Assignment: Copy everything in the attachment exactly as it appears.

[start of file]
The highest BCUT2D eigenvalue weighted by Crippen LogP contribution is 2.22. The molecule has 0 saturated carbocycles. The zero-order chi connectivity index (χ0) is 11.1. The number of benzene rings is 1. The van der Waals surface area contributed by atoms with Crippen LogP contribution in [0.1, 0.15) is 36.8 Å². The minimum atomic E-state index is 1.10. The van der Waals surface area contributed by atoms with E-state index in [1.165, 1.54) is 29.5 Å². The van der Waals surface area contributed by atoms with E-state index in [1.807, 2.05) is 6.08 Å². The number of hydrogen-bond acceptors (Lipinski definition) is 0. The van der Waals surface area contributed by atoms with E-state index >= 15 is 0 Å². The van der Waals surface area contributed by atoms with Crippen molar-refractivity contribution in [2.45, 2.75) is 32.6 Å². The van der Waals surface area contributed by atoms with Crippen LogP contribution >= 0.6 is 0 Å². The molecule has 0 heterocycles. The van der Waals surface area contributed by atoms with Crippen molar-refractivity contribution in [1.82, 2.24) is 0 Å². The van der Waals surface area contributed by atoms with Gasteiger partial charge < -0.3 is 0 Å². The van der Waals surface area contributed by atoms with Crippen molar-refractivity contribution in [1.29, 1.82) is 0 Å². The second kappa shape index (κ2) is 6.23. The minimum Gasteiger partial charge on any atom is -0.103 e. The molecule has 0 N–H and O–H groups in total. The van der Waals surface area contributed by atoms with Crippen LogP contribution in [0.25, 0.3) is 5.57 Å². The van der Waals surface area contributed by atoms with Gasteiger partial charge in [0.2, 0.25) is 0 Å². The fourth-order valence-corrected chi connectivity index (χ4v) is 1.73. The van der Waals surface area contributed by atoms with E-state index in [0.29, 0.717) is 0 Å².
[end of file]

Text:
The highest BCUT2D eigenvalue weighted by Crippen LogP contribution is 2.22. The molecule has 0 saturated carbocycles. The zero-order chi connectivity index (χ0) is 11.1. The number of benzene rings is 1. The van der Waals surface area contributed by atoms with Crippen LogP contribution in [0.1, 0.15) is 36.8 Å². The minimum atomic E-state index is 1.10. The van der Waals surface area contributed by atoms with E-state index in [1.165, 1.54) is 29.5 Å². The van der Waals surface area contributed by atoms with E-state index in [1.807, 2.05) is 6.08 Å². The number of hydrogen-bond acceptors (Lipinski definition) is 0. The van der Waals surface area contributed by atoms with E-state index >= 15 is 0 Å². The van der Waals surface area contributed by atoms with Crippen molar-refractivity contribution in [2.45, 2.75) is 32.6 Å². The van der Waals surface area contributed by atoms with Crippen LogP contribution >= 0.6 is 0 Å². The molecule has 0 heterocycles. The van der Waals surface area contributed by atoms with Crippen molar-refractivity contribution in [1.82, 2.24) is 0 Å². The van der Waals surface area contributed by atoms with Gasteiger partial charge < -0.3 is 0 Å². The van der Waals surface area contributed by atoms with Crippen molar-refractivity contribution in [1.29, 1.82) is 0 Å². The second kappa shape index (κ2) is 6.23. The minimum Gasteiger partial charge on any atom is -0.103 e. The molecule has 0 N–H and O–H groups in total. The van der Waals surface area contributed by atoms with Crippen LogP contribution in [0.25, 0.3) is 5.57 Å². The van der Waals surface area contributed by atoms with Gasteiger partial charge in [0.2, 0.25) is 0 Å². The fourth-order valence-corrected chi connectivity index (χ4v) is 1.73. The van der Waals surface area contributed by atoms with E-state index in [0.29, 0.717) is 0 Å².